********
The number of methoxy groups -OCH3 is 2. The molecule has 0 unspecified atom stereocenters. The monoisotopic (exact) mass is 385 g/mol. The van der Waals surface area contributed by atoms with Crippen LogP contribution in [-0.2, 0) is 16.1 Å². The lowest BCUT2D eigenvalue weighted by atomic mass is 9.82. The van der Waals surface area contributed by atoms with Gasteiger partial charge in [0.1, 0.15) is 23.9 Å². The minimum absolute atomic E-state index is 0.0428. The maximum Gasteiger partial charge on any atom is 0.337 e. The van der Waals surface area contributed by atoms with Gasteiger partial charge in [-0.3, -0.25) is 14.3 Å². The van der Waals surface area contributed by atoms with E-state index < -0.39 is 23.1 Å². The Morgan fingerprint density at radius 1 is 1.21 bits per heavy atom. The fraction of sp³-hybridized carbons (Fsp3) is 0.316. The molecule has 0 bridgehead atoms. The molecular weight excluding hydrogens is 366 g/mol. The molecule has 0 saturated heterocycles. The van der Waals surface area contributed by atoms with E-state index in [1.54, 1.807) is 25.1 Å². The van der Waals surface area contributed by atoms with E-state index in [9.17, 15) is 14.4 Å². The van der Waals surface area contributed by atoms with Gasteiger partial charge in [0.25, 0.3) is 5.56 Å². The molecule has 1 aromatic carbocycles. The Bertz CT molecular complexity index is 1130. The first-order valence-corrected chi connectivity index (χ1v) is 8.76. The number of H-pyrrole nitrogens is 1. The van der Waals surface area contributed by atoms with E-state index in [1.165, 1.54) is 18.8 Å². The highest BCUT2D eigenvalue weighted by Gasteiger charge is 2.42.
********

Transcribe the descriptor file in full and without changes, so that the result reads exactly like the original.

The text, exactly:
The number of methoxy groups -OCH3 is 2. The molecule has 0 unspecified atom stereocenters. The monoisotopic (exact) mass is 385 g/mol. The van der Waals surface area contributed by atoms with Crippen LogP contribution in [-0.2, 0) is 16.1 Å². The lowest BCUT2D eigenvalue weighted by atomic mass is 9.82. The van der Waals surface area contributed by atoms with Gasteiger partial charge in [0.1, 0.15) is 23.9 Å². The minimum absolute atomic E-state index is 0.0428. The maximum Gasteiger partial charge on any atom is 0.337 e. The van der Waals surface area contributed by atoms with Gasteiger partial charge in [-0.3, -0.25) is 14.3 Å². The van der Waals surface area contributed by atoms with E-state index < -0.39 is 23.1 Å². The Morgan fingerprint density at radius 1 is 1.21 bits per heavy atom. The fraction of sp³-hybridized carbons (Fsp3) is 0.316. The molecule has 0 bridgehead atoms. The molecular weight excluding hydrogens is 366 g/mol. The molecule has 0 saturated heterocycles. The van der Waals surface area contributed by atoms with E-state index in [1.54, 1.807) is 25.1 Å². The van der Waals surface area contributed by atoms with E-state index in [9.17, 15) is 14.4 Å². The van der Waals surface area contributed by atoms with Gasteiger partial charge in [0.25, 0.3) is 5.56 Å². The molecule has 1 aromatic carbocycles. The Bertz CT molecular complexity index is 1130. The first-order valence-corrected chi connectivity index (χ1v) is 8.76. The number of H-pyrrole nitrogens is 1. The van der Waals surface area contributed by atoms with E-state index in [1.165, 1.54) is 18.8 Å². The highest BCUT2D eigenvalue weighted by Gasteiger charge is 2.42.